Archives for posts with tag: Play to Z

My name is Kevin and I’ve just started a 10 week placement at @playtoz as part of my Masters in Health and Organizational research at The #University of Essex. I am keen to investigate ways of supporting people within #Dementia. Having seen my Nan suffer from Dementia I would like to explore the link between the symptoms of mood and behaviour, (two key consequences of Dementia) and the use of #sensory-rich resources – objects, toys or messy play resources, hence my placement at award-winning sensory play resource and training provider – Play to Z.  Initially I hope to explore the benefits of stimulating Dementia sufferer’s senses of touch and smell to ultimately improve their behaviour and mood as I feel that this in turn could act as a coping strategy, supporting both the patient and carer.

I am passionate about conducting meaningful research that can help make a difference to people’s lives, which is why I am looking for Dementia sufferers, carers and families to be involved in my research by trying out a range of (observed) resources or activities, and providing feedback on their affects, if any.

I would be really interested to hear from anyone who’d like to be involved or feels they can provide information, advice or insight to help shape my dissertation focus and ultimately make a difference.

Kevin Hughes

Email: research@playtoz.co.uk

Mobile: 07506755781

Tel: 01206 796722

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I expect most parents have been through the awkward phase of their child becoming frustrated with reading. Not quite fluent enough to read at an exciting pace to appreciate and enjoy the story, a temporary dislike of reading sets in, bringing out a stubborn streak in many a child. In my experience at times like this we need to pull back rather than chastising. Instead, channel your actions on finding the most interesting reads and exciting environments to hopefully rekindle the fire.

When it came to my seven year old son, picking a focus was easy and we started reading anything and everything to do with boats, planes and trains. The mix of reading was also key, from a fantastic diary of an epic duo circumnavigating the world in a dingy in the 1960’s, to a competent crew manual, complete with ensigns and Morse code, exciting novels of adventure to books brimming with facts about the different parts of a plane, or even the Hornby train catalogue! All these provided rich reading fodder to share with myself or my husband. With subject matter picked to appeal and excite, these reading materials also allowed my seven year old to become the expert, explaining to me about the forces of wind on a sail or design of an aircraft wing to accommodate fuel tanks. The topics may be clichéd but what was important was that they dovetailed with his current fascination. Several weeks on The Romans and cooking would have been added to the list!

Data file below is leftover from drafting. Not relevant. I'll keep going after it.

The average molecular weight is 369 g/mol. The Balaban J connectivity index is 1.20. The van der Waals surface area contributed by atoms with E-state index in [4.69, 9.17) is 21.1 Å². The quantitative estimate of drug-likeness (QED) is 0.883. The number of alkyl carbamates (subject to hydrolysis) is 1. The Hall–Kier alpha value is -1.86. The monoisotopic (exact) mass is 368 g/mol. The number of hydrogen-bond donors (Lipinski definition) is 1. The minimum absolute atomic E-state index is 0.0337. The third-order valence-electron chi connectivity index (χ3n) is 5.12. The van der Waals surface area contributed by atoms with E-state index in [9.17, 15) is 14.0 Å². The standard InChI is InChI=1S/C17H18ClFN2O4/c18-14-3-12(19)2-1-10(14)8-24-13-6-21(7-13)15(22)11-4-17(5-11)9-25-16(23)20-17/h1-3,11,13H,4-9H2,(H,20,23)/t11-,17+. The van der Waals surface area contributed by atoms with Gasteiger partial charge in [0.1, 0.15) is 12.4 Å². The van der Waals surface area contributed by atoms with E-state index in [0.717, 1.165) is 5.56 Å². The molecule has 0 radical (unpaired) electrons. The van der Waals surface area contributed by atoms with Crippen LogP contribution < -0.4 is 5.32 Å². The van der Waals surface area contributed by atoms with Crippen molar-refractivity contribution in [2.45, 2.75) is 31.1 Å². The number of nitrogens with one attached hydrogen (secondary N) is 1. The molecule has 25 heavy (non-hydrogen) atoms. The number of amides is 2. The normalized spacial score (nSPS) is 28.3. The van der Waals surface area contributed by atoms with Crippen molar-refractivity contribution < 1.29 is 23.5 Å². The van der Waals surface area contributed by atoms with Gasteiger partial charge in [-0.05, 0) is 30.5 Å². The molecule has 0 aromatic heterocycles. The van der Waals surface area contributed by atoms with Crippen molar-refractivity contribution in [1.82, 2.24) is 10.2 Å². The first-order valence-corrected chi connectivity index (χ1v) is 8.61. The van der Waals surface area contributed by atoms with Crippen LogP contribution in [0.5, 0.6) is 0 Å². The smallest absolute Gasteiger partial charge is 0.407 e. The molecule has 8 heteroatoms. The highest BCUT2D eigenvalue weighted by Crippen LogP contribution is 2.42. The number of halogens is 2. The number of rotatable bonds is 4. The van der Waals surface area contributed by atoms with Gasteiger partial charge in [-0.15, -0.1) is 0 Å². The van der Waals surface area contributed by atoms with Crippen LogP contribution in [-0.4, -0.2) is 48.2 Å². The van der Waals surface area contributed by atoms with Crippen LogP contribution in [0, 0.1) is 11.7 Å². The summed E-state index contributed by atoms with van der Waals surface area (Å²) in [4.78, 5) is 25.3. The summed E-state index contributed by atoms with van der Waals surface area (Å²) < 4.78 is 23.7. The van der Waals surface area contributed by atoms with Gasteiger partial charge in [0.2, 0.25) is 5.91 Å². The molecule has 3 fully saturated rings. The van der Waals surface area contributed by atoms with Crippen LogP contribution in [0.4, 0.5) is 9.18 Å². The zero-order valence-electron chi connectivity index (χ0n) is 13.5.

With reading materials sorted the next challenge was making the occasion and environment special. Blankets and torches transformed a corner outdoors into a den, while indoors, beanbags on the floor and a canopy made from a sheet or Thai cushions in the bathroom gave reading an edge.

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For those of you gingerly nurturing fragile egos, working hard to reignite the temporarily elusive magic of stories, I have provided a photo taken this week which I hope brings you comfort and hope. The image captures the spontaneous moment when for my seven year old son, reading a book became something not easily stopped, not even for a bath! Walking in the bathroom to discover this sight was one of those everlasting special moments, especially in National Storytelling Week! It may look staged but I assure you it is not. What’s more it marks the moment my youngest child metamorphosed from recalcitrant reader to a voracious, insatiable book worm!